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Steve Likes to Curse
Writing, comics and random thoughts from really a rather vulgar man
While at Waffle House after a movie, Ashley and I catch a glimpse of humanity’s bleak future 
Saturday, April 14th, 2007 | 11:29 pm [personal]
We went to the Weinberg Center last night to see The Gold Rush, which was an awesome experience and will be the subject of a forthcoming edition of Movies That Kick My Ass. On the way back to Ashley’s place, we stopped at Waffle House for dinner. I was maybe halfway through my bowl of chili when I saw the bus from the St. James school pull into the parking lot.
St. James is this snobby private academy about halfway between Hagerstown and Sharpsburg. It’s apparently the oldest private school in the country, which I only know because it’s mentioned every time anyone with the slightest connection to the place does something newsworthy. Its campus is also the home of a very, very old fucking tree, so old it’s no longer safe to touch or even look at up close. They have an electronic security perimeter around this tree to keep the students from getting near it.
So this herd of St. James kids comes in and just takes over the Waffle House. It was me and Ashley, and a few guys sitting at another booth on the other side of the place, and then within like five minutes it’s full of teenage boys and girls (seated on opposite sides of the place, naturally – it’s a religious school). They were a maximum age of maybe sixteen. The boys sat behind me, the girls sat behind Ashley. Our booth was like the demilitarized zone. A few minutes after they arrived a few of the girls gathered around the jukebox and started playing this Rebecca St. James song, which they then proceeded to loudly sing along to as a group. One of the cooks tried to shut them up by reminding them good naturedly that karaoke night was tomorrow night. I appreciated the gesture, but I’d have gone for a more direct “Shut the fuck up!” if I’d been him. There was this skinny boy dressed in a wife-beater and sickeningly short shorts, wearing sunglasses inside at 11 p.m., who conducted himself like the badass of the group. I kept thinking of all the lockers he’d have been shoved into and all the swirlies he’d be made to endure if he attended public school.
Have you ever had to reach something on a high shelf but you couldn’t find a chair or a step-ladder, so you stood on something not so sturdy, like a big stack of magazines or several cardboard boxes piled on top of an upside down laundry basket? There’s a moment right before what you’re standing on collapses, when it becomes clear to you that you are going to fall and there’s nothing you can do to prevent it, you just have to try and land without breaking a limb. Last night at Waffle House surrounded by all those loud, obnoxious private school fuckers, I got the same feeling, only instead of me about to fall off of the pile of magazines, it was the human race.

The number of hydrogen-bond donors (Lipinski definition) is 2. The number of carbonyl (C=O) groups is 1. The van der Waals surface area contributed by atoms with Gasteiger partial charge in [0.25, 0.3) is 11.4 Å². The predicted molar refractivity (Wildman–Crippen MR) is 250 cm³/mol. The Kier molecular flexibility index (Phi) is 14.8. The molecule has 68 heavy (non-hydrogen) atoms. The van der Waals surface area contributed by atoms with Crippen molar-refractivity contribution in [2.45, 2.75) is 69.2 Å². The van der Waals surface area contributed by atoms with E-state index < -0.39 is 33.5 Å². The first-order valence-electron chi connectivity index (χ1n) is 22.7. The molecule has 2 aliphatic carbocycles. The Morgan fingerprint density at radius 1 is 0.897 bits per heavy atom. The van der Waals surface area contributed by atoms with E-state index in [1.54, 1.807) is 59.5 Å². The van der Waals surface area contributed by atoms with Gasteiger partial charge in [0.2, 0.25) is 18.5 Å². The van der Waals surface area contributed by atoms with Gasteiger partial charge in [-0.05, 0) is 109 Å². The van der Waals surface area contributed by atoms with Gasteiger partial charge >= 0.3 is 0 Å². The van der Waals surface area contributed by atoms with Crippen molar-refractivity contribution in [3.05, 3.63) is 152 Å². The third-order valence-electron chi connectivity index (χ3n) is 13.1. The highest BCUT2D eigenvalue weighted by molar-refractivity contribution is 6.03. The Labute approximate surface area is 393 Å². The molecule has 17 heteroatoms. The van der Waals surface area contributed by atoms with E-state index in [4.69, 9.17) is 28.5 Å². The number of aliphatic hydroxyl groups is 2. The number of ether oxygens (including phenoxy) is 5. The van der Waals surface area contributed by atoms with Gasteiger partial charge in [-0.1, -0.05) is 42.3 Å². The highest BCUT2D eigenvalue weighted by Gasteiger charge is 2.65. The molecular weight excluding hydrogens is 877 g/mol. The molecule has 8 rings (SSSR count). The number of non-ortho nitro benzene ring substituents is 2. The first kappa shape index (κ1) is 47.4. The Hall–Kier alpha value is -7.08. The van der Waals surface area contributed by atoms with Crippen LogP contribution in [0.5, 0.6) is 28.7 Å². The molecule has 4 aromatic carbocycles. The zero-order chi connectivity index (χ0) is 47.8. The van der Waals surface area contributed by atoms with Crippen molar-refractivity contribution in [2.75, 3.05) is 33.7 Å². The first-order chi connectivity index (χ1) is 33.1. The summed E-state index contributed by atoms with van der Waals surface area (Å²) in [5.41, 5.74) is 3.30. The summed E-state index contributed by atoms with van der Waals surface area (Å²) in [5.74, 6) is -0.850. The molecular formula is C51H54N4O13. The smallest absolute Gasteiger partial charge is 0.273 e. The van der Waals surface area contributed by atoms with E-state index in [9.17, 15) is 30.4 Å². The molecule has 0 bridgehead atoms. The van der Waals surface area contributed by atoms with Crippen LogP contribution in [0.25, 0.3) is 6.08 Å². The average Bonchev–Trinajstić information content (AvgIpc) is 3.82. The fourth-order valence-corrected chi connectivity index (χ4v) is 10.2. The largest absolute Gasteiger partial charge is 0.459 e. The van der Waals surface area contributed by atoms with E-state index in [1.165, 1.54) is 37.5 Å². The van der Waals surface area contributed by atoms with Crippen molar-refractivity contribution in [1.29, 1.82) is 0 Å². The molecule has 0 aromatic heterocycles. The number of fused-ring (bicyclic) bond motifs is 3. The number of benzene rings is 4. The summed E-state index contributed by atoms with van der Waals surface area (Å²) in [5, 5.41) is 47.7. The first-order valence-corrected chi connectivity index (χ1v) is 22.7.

If you can’t tell already, I’m not a big fan of private schools. I’m not a crazy commie who thinks there should be no such thing as private schools. It’s a free country – if a bunch of rich guys want to get together and found a private school to spare their sensitive offspring the ordeal of socializing with normal people, more power to ‘em. But I don’t have to like it. Private schools are asshole factories that breed elitism, something that there’s already plenty of in the world.
One thing Ashley noticed about the group before I did was their chaperone. He was a dude named Mark Michael, who I went to high school with. He was two years ahead of me. Going by IQ points alone, Mark is probably the smartest guy I’ve ever met personally. Ashley’s dad, who has been a teacher for thirty years, says Mark is easily one of the two most impressive students he’s ever taught. He’s been a teacher at St. James since he graduated college. He’s always been a little peculiar. He used to remind me of an extremely bland Orson Welles, with all of the stiff, measured poise of Welles and none of the charm and charisma. There’s something stiff and detached about Mark, like he’s an android being operated remotely from a subterranean bunker. He sat at a booth with three of the boys, and got up to tell the badass in the wife-beater and sunglasses to sit back down when it looked like he was getting too friendly with a few of the ladies.
Besides being a fucking genius, Mark was also from a prominent Clear Spring family, so he was involved in every extracurricular activity possible. He was in the band, the show choir, the history club, the National Honor Society, you name it. I remember him running for student council president in middle school. He dressed up in a suit and tie and went from person to person shaking hands as we stood in line for lunch. As I watched him work his way up the line toward me, I remembered once years earlier when I’d seen him at a church picnic (during my family’s blessedly brief flirtation with church) throwing quite an impressive tantrum because he had lost a game and the girl who won got more candy than him. I didn’t shake his hand when he got to me. I still smile when I remember the look on his face.
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